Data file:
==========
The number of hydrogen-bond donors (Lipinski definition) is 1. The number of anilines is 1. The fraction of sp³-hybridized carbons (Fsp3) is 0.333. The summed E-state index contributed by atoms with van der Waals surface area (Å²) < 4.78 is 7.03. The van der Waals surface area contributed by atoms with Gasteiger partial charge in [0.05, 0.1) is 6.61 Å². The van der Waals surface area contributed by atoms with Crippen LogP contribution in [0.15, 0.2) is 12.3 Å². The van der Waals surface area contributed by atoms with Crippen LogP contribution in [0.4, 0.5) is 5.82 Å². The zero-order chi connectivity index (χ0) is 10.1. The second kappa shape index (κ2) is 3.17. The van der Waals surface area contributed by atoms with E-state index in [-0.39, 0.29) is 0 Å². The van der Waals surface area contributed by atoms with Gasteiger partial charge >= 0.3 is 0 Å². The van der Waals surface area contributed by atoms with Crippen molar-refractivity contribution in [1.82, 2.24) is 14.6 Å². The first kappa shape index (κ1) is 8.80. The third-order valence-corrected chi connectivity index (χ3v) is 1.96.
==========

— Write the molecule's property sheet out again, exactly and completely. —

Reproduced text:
The number of hydrogen-bond donors (Lipinski definition) is 1. The number of anilines is 1. The fraction of sp³-hybridized carbons (Fsp3) is 0.333. The summed E-state index contributed by atoms with van der Waals surface area (Å²) < 4.78 is 7.03. The van der Waals surface area contributed by atoms with Gasteiger partial charge in [0.05, 0.1) is 6.61 Å². The van der Waals surface area contributed by atoms with Crippen LogP contribution in [0.15, 0.2) is 12.3 Å². The van der Waals surface area contributed by atoms with Crippen LogP contribution in [0.4, 0.5) is 5.82 Å². The zero-order chi connectivity index (χ0) is 10.1. The second kappa shape index (κ2) is 3.17. The van der Waals surface area contributed by atoms with E-state index in [-0.39, 0.29) is 0 Å². The van der Waals surface area contributed by atoms with Gasteiger partial charge >= 0.3 is 0 Å². The van der Waals surface area contributed by atoms with Crippen molar-refractivity contribution in [1.82, 2.24) is 14.6 Å². The first kappa shape index (κ1) is 8.80. The third-order valence-corrected chi connectivity index (χ3v) is 1.96.